sleep inertia


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sleep inertia

The time it takes to become fully alert after waking; it is most marked in the first 10-15 minutes after awakening, but can last hours, and is worse with chronic sleep deprivation and circadian misalignment.

sleep inertia

The normal impairment in thinking and motor performance that immediately follows awakening.
See also: inertia
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Many studies, includingonein 2001 led by researchers from the University of Pennsylvania and Harvard Medical School, have found that caffeine helps with sleep inertia, making us feel more alert more quickly than we would without it.
The study results showing that both hypnotic sleep medications and sleep inertia cause significant impairment have important public health implications, said Wright.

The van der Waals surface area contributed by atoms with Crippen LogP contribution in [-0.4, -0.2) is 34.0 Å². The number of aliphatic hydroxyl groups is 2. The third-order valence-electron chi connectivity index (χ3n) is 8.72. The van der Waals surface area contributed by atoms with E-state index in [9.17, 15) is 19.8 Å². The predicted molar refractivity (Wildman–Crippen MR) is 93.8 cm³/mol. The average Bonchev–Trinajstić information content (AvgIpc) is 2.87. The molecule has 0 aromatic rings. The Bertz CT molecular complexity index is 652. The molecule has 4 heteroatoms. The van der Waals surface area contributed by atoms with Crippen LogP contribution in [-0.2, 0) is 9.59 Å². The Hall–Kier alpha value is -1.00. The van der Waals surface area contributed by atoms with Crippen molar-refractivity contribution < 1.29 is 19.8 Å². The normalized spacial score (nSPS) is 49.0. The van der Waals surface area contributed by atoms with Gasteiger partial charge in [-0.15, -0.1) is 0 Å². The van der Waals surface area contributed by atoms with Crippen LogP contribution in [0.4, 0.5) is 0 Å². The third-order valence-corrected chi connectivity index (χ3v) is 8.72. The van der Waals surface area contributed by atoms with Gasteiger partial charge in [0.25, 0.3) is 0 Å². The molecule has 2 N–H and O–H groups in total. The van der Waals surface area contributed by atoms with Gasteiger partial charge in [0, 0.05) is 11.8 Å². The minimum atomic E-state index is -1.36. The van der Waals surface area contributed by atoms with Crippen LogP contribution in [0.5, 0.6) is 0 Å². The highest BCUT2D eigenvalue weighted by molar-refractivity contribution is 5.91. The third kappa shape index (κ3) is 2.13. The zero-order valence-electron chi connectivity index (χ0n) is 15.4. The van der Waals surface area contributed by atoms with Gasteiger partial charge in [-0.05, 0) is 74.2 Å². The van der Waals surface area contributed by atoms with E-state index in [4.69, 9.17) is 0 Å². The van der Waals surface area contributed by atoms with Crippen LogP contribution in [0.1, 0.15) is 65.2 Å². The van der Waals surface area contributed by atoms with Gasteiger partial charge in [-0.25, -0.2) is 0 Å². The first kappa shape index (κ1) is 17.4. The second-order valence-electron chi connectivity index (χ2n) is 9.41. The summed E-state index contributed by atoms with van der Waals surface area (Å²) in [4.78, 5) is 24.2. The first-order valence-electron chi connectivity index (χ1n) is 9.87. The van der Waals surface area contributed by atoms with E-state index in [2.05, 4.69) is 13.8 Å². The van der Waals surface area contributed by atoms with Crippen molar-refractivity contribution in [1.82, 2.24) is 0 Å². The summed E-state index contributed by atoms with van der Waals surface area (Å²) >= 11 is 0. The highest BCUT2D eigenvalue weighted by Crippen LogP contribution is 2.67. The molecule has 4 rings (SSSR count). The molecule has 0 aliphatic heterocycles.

Sleep inertia is the reason only one pilot was able to sleep at a time, and both pilots had to be awake together for a minimum of 15 minutes before the other could start their napping.
Known as sleep inertia, this period lasts an average of 15-20 minutes, but can last up to 2 hours in rare cases.
People woken while in slowwave sleep feel groggy, a phenomenon known as sleep inertia, which can take up to half an hour to shake off.
The object is to minimize sleep inertia, that temporary grogginess you feel when you wake up from a deep sleep.
However, after a person is awake for 24 hours, a 30-minute to 2-hour nap is followed by a period of sleep inertia.
One can feel groggy for five to 15 minutes after waking, which is known as sleep inertia.